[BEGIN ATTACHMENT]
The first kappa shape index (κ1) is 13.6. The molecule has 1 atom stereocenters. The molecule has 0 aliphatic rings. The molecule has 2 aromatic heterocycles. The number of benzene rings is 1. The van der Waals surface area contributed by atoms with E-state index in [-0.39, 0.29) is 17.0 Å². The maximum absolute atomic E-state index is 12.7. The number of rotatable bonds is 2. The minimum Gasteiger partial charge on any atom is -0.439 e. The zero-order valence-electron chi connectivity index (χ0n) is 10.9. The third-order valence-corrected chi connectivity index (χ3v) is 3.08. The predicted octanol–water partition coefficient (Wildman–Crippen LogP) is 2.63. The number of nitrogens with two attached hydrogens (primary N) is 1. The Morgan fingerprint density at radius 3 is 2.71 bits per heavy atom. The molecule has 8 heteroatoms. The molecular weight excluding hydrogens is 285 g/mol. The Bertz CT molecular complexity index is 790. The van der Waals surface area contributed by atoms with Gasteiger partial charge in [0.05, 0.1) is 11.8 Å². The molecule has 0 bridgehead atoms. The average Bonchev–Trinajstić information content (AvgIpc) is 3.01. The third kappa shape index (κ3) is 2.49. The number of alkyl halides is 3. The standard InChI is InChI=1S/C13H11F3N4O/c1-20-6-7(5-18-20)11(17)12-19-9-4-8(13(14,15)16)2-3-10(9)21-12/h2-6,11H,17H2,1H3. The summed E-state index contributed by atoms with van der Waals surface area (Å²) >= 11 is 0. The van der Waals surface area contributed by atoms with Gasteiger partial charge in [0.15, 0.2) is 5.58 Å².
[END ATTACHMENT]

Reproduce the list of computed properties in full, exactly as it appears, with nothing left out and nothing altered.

The first kappa shape index (κ1) is 13.6. The molecule has 1 atom stereocenters. The molecule has 0 aliphatic rings. The molecule has 2 aromatic heterocycles. The number of benzene rings is 1. The van der Waals surface area contributed by atoms with E-state index in [-0.39, 0.29) is 17.0 Å². The maximum absolute atomic E-state index is 12.7. The number of rotatable bonds is 2. The minimum Gasteiger partial charge on any atom is -0.439 e. The zero-order valence-electron chi connectivity index (χ0n) is 10.9. The third-order valence-corrected chi connectivity index (χ3v) is 3.08. The predicted octanol–water partition coefficient (Wildman–Crippen LogP) is 2.63. The number of nitrogens with two attached hydrogens (primary N) is 1. The Morgan fingerprint density at radius 3 is 2.71 bits per heavy atom. The molecule has 8 heteroatoms. The molecular weight excluding hydrogens is 285 g/mol. The Bertz CT molecular complexity index is 790. The van der Waals surface area contributed by atoms with Gasteiger partial charge in [0.05, 0.1) is 11.8 Å². The molecule has 0 bridgehead atoms. The average Bonchev–Trinajstić information content (AvgIpc) is 3.01. The third kappa shape index (κ3) is 2.49. The number of alkyl halides is 3. The standard InChI is InChI=1S/C13H11F3N4O/c1-20-6-7(5-18-20)11(17)12-19-9-4-8(13(14,15)16)2-3-10(9)21-12/h2-6,11H,17H2,1H3. The summed E-state index contributed by atoms with van der Waals surface area (Å²) >= 11 is 0. The van der Waals surface area contributed by atoms with Gasteiger partial charge in [0.15, 0.2) is 5.58 Å².